An Introduction to Puritanism

An Introduction to Puritanism

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Puritanism was a religious reformation movement that began in England in the late 1500s. Its initial goal was to remove any remaining links to Catholicism within the Church of England (Anglican Church) after its separation from the Catholic Church. To do this, Puritans sought to change the structure and ceremonies of the church. They also wanted broader lifestyle changes in England to align with their strong moral beliefs. Some Puritans emigrated to the New World and established colonies built around churches that fit these beliefs. Puritanism had a broad impact on England's religious laws as well as the founding and development of the colonies in America.


Some Puritans believed in total separation from the Church of England, while others simply sought reform, wishing to remain a part of the church. Uniting these two factions was the belief that the church should not have any rituals or ceremonies not found in the Bible. They believed that the government should enforce morals and punish behavior such as drunkenness and swearing. Puritans, however, did believe in religious freedom and generally respected the differences in belief systems of those outside the Church of England.

Some of the major disputes between the Puritans and the Anglican church regarded the Puritan beliefs that priests should not wear vestments (clerical clothing), that ministers should actively spread the word of God, and that the church hierarchy (of bishops, archbishops, etc.) should be replaced with a committee of elders.

Regarding their personal relationships with God, Puritans believed that salvation was entirely up to God and that God had chosen only a select few to be saved, yet no one could know if they were among this group. They also believed that each person should have a personal covenant with God. The Puritans were influenced by Calvinism and adopted its beliefs in predestination and the sinful nature of man. Puritans believed that all people must live by the Bible and should have a deep familiarity with the text. To achieve this, Puritans placed a strong emphasis on literacy and education.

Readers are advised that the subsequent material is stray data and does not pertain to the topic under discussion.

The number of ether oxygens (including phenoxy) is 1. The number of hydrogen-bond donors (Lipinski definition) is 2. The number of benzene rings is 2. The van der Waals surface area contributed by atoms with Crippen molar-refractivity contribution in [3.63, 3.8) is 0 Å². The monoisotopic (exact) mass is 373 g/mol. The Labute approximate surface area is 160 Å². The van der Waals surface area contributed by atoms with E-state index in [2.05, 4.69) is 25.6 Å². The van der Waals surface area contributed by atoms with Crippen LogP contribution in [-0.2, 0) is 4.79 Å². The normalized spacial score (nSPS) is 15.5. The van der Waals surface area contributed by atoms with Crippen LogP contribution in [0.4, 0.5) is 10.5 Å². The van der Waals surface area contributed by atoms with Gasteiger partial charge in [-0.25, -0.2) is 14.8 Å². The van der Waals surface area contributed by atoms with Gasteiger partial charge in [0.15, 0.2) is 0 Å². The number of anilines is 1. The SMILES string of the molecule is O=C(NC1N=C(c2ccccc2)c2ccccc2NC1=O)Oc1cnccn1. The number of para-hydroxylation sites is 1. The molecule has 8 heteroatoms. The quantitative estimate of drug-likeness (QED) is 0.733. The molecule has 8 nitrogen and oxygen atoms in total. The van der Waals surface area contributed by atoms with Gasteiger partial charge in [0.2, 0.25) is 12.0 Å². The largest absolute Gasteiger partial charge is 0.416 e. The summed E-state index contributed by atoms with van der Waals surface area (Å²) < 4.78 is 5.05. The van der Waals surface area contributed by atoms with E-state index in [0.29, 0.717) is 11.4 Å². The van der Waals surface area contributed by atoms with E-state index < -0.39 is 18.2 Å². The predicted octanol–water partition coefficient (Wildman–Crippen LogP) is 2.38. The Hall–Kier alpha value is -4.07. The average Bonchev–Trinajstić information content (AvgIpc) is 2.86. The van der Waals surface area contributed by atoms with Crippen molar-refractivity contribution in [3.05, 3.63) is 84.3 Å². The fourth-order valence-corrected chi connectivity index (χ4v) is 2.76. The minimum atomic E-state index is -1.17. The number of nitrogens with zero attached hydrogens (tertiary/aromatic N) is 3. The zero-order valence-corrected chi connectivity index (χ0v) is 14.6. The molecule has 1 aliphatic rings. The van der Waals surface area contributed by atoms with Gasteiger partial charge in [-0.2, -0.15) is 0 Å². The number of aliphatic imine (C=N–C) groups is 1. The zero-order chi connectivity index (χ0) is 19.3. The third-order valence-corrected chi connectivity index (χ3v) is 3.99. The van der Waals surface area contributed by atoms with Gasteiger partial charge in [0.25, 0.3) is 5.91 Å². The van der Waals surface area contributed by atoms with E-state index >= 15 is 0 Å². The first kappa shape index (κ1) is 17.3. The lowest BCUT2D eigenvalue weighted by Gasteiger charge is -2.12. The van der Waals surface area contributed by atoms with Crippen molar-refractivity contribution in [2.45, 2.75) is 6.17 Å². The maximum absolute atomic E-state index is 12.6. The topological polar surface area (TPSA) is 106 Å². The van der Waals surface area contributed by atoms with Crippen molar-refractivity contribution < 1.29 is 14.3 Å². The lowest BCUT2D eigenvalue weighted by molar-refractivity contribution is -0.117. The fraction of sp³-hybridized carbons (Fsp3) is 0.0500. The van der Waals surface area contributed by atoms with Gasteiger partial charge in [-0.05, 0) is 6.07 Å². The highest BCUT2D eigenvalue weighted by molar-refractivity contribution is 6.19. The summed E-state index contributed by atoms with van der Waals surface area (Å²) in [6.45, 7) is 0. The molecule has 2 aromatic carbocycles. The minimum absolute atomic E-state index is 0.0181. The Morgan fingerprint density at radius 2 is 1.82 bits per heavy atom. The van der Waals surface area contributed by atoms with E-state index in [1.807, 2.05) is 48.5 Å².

Puritans in England

Puritanism first emerged in the 16th and 17th centuries in England as a movement to remove all vestiges of Catholicism from the Anglican Church. The Anglican Church first separated from Catholicism in 1534, but when Queen Mary took the throne in 1553, she reverted it to Catholicism. Under Mary, many Puritans faced exile. This threat, combined with the increasing prevalence of Calvinism, which provided writings that supported their viewpoint, further strengthened Puritan beliefs. In 1558, Queen Elizabeth I took the throne and re-established the separation from Catholicism, but not thoroughly enough for the Puritans. The group rebelled and, as a result, were prosecuted for refusing to abide by laws that required specific religious practices. This was one factor that led to the eruption of the English civil war between the Parliamentarians and the Royalists in 1642, fought in part over religious freedom.

Puritans in America

In 1608, some Puritans moved from England to Holland, where, in 1620, they boarded the Mayflower to Massachusetts, where they would establish Plymouth Colony. In 1628, another group of Puritans founded the Massachusetts Bay Colony. Puritans eventually spread throughout New England, establishing new self-governing churches. In order to become a full member of the church, seekers were required to give testimony of a personal relationship with God. Only those who could demonstrate a "godly" lifestyle were permitted to join.

The witch trials of the late 1600s in places like Salem, Massachusetts, were run by the Puritans and fueled by their religious and moral beliefs. But as the 17th century wore on, the cultural strength of the Puritans gradually waned. As the first generation of immigrants died out, their children and grandchildren became less connected with the church. By 1689, the majority of New Englanders thought of themselves as Protestants rather than Puritans, though many of them were just as sharply opposed to Catholicism.

As the religious movement in America eventually fractured into many groups (such as Quakers, Baptists, Methodists, and more), Puritanism became more of an underlying philosophy than a religion. It evolved into a way of life focused on self-reliance, moral sturdiness, tenacity, political isolationism, and excess-free living. These beliefs gradually evolved into a secular lifestyle that was (and sometimes is) thought of as a distinctly New England mentality.

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